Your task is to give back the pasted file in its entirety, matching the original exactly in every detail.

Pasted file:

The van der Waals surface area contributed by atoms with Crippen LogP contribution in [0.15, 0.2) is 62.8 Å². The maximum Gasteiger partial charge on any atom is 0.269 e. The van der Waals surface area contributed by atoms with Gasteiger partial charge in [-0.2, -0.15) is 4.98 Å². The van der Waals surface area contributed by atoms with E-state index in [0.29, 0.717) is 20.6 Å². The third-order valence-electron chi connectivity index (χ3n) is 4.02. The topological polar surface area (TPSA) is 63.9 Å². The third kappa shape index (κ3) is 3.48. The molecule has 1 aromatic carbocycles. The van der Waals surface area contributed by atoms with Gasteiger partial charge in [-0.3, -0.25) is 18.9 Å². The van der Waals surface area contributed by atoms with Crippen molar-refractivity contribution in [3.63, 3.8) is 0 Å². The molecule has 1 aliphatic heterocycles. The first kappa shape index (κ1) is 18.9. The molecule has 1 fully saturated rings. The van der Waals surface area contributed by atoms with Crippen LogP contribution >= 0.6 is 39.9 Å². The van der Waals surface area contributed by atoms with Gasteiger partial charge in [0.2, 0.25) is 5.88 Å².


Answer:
The van der Waals surface area contributed by atoms with Crippen LogP contribution in [0.15, 0.2) is 62.8 Å². The maximum Gasteiger partial charge on any atom is 0.269 e. The van der Waals surface area contributed by atoms with Gasteiger partial charge in [-0.2, -0.15) is 4.98 Å². The van der Waals surface area contributed by atoms with E-state index in [0.29, 0.717) is 20.6 Å². The third-order valence-electron chi connectivity index (χ3n) is 4.02. The topological polar surface area (TPSA) is 63.9 Å². The third kappa shape index (κ3) is 3.48. The molecule has 1 aromatic carbocycles. The van der Waals surface area contributed by atoms with Gasteiger partial charge in [-0.3, -0.25) is 18.9 Å². The van der Waals surface area contributed by atoms with Crippen molar-refractivity contribution in [3.63, 3.8) is 0 Å². The molecule has 1 aliphatic heterocycles. The first kappa shape index (κ1) is 18.9. The molecule has 1 fully saturated rings. The van der Waals surface area contributed by atoms with Crippen LogP contribution >= 0.6 is 39.9 Å². The van der Waals surface area contributed by atoms with Gasteiger partial charge in [0.2, 0.25) is 5.88 Å².